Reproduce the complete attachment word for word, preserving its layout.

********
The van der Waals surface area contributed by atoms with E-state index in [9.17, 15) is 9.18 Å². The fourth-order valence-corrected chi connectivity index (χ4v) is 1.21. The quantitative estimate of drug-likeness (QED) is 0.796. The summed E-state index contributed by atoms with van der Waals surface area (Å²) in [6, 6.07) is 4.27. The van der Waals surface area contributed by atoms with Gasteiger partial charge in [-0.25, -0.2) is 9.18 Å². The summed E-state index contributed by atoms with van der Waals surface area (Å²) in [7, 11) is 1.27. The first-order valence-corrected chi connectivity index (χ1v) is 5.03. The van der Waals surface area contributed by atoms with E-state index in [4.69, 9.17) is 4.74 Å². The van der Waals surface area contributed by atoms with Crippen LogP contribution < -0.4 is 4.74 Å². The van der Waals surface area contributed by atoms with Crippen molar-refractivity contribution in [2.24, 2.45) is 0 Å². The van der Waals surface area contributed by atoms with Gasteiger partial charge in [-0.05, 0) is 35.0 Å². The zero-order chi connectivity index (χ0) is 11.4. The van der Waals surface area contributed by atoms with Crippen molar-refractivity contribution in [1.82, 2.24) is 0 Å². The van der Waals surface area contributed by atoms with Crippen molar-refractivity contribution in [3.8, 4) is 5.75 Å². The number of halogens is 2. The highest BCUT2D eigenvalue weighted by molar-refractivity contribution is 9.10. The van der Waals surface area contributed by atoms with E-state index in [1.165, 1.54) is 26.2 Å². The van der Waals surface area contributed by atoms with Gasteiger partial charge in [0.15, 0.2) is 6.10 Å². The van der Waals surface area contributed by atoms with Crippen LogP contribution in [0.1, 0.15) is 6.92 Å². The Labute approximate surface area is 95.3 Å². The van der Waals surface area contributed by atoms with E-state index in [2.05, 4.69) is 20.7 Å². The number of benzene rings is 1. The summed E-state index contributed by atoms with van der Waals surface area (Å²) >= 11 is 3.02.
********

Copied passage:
The van der Waals surface area contributed by atoms with E-state index in [9.17, 15) is 9.18 Å². The fourth-order valence-corrected chi connectivity index (χ4v) is 1.21. The quantitative estimate of drug-likeness (QED) is 0.796. The summed E-state index contributed by atoms with van der Waals surface area (Å²) in [6, 6.07) is 4.27. The van der Waals surface area contributed by atoms with Gasteiger partial charge in [-0.25, -0.2) is 9.18 Å². The summed E-state index contributed by atoms with van der Waals surface area (Å²) in [7, 11) is 1.27. The first-order valence-corrected chi connectivity index (χ1v) is 5.03. The van der Waals surface area contributed by atoms with E-state index in [4.69, 9.17) is 4.74 Å². The van der Waals surface area contributed by atoms with Crippen LogP contribution < -0.4 is 4.74 Å². The van der Waals surface area contributed by atoms with Crippen molar-refractivity contribution in [2.24, 2.45) is 0 Å². The van der Waals surface area contributed by atoms with Gasteiger partial charge in [-0.05, 0) is 35.0 Å². The zero-order chi connectivity index (χ0) is 11.4. The van der Waals surface area contributed by atoms with Crippen molar-refractivity contribution in [1.82, 2.24) is 0 Å². The van der Waals surface area contributed by atoms with Crippen molar-refractivity contribution in [3.8, 4) is 5.75 Å². The number of halogens is 2. The highest BCUT2D eigenvalue weighted by molar-refractivity contribution is 9.10. The van der Waals surface area contributed by atoms with E-state index in [1.165, 1.54) is 26.2 Å². The van der Waals surface area contributed by atoms with Gasteiger partial charge in [0.15, 0.2) is 6.10 Å². The van der Waals surface area contributed by atoms with Crippen LogP contribution in [0.1, 0.15) is 6.92 Å². The Labute approximate surface area is 95.3 Å². The van der Waals surface area contributed by atoms with E-state index in [2.05, 4.69) is 20.7 Å². The number of benzene rings is 1. The summed E-state index contributed by atoms with van der Waals surface area (Å²) >= 11 is 3.02.